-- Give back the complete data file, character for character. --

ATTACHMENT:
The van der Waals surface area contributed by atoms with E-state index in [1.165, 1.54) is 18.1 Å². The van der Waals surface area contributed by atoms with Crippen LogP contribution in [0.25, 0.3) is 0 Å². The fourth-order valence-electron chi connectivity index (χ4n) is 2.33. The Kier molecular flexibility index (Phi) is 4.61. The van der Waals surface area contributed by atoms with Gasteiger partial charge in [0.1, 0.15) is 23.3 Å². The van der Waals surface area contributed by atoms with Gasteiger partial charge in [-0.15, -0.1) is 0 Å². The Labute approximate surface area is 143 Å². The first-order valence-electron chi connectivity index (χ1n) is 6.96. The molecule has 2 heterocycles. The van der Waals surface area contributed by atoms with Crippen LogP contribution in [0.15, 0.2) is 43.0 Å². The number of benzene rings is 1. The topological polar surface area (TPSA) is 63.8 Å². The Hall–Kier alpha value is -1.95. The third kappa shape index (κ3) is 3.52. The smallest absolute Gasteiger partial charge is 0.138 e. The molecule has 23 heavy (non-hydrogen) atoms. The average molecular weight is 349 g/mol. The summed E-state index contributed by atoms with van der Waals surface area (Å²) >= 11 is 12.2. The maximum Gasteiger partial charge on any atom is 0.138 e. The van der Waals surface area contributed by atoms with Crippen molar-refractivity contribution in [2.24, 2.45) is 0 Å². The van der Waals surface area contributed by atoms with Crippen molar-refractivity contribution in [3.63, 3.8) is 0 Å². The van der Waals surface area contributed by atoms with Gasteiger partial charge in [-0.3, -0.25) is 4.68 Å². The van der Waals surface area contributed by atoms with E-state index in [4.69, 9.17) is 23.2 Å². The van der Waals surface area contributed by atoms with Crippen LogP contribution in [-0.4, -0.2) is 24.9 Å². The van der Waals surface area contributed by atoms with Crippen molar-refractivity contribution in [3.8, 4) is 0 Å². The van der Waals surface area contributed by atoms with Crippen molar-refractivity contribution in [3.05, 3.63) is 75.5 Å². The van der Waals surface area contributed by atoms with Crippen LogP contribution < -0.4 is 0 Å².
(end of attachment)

The van der Waals surface area contributed by atoms with E-state index in [1.165, 1.54) is 18.1 Å². The van der Waals surface area contributed by atoms with Crippen LogP contribution in [0.25, 0.3) is 0 Å². The fourth-order valence-electron chi connectivity index (χ4n) is 2.33. The Kier molecular flexibility index (Phi) is 4.61. The van der Waals surface area contributed by atoms with Gasteiger partial charge in [0.1, 0.15) is 23.3 Å². The van der Waals surface area contributed by atoms with Gasteiger partial charge in [-0.15, -0.1) is 0 Å². The Labute approximate surface area is 143 Å². The first-order valence-electron chi connectivity index (χ1n) is 6.96. The molecule has 2 heterocycles. The van der Waals surface area contributed by atoms with Crippen LogP contribution in [0.15, 0.2) is 43.0 Å². The number of benzene rings is 1. The topological polar surface area (TPSA) is 63.8 Å². The Hall–Kier alpha value is -1.95. The third kappa shape index (κ3) is 3.52. The smallest absolute Gasteiger partial charge is 0.138 e. The molecule has 23 heavy (non-hydrogen) atoms. The average molecular weight is 349 g/mol. The summed E-state index contributed by atoms with van der Waals surface area (Å²) >= 11 is 12.2. The maximum Gasteiger partial charge on any atom is 0.138 e. The van der Waals surface area contributed by atoms with Crippen molar-refractivity contribution in [2.24, 2.45) is 0 Å². The van der Waals surface area contributed by atoms with Crippen molar-refractivity contribution in [3.63, 3.8) is 0 Å². The van der Waals surface area contributed by atoms with Gasteiger partial charge in [-0.3, -0.25) is 4.68 Å². The van der Waals surface area contributed by atoms with E-state index in [4.69, 9.17) is 23.2 Å². The van der Waals surface area contributed by atoms with Crippen LogP contribution in [-0.4, -0.2) is 24.9 Å². The van der Waals surface area contributed by atoms with Crippen molar-refractivity contribution in [3.8, 4) is 0 Å². The van der Waals surface area contributed by atoms with Crippen molar-refractivity contribution in [3.05, 3.63) is 75.5 Å². The van der Waals surface area contributed by atoms with Crippen LogP contribution < -0.4 is 0 Å².